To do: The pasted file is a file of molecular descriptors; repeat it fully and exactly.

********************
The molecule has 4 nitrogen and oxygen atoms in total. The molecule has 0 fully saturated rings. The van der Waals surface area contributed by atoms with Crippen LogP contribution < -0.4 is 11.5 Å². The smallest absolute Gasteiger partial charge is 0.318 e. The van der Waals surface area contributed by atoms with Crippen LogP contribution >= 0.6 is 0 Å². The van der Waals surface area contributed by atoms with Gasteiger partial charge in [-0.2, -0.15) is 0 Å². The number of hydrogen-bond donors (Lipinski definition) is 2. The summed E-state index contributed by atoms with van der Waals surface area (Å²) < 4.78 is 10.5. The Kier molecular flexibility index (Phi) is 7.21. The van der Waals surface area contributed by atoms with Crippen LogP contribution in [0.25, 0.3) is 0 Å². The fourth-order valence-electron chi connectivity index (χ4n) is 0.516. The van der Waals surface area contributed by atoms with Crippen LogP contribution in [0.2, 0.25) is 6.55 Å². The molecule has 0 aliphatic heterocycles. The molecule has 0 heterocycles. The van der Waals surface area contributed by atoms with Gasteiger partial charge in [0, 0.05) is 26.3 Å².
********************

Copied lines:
The molecule has 4 nitrogen and oxygen atoms in total. The molecule has 0 fully saturated rings. The van der Waals surface area contributed by atoms with Crippen LogP contribution < -0.4 is 11.5 Å². The smallest absolute Gasteiger partial charge is 0.318 e. The van der Waals surface area contributed by atoms with Crippen LogP contribution >= 0.6 is 0 Å². The van der Waals surface area contributed by atoms with Gasteiger partial charge in [-0.2, -0.15) is 0 Å². The number of hydrogen-bond donors (Lipinski definition) is 2. The summed E-state index contributed by atoms with van der Waals surface area (Å²) < 4.78 is 10.5. The Kier molecular flexibility index (Phi) is 7.21. The van der Waals surface area contributed by atoms with Crippen LogP contribution in [0.25, 0.3) is 0 Å². The fourth-order valence-electron chi connectivity index (χ4n) is 0.516. The van der Waals surface area contributed by atoms with Crippen LogP contribution in [0.2, 0.25) is 6.55 Å². The molecule has 0 aliphatic heterocycles. The molecule has 0 heterocycles. The van der Waals surface area contributed by atoms with Gasteiger partial charge in [0, 0.05) is 26.3 Å².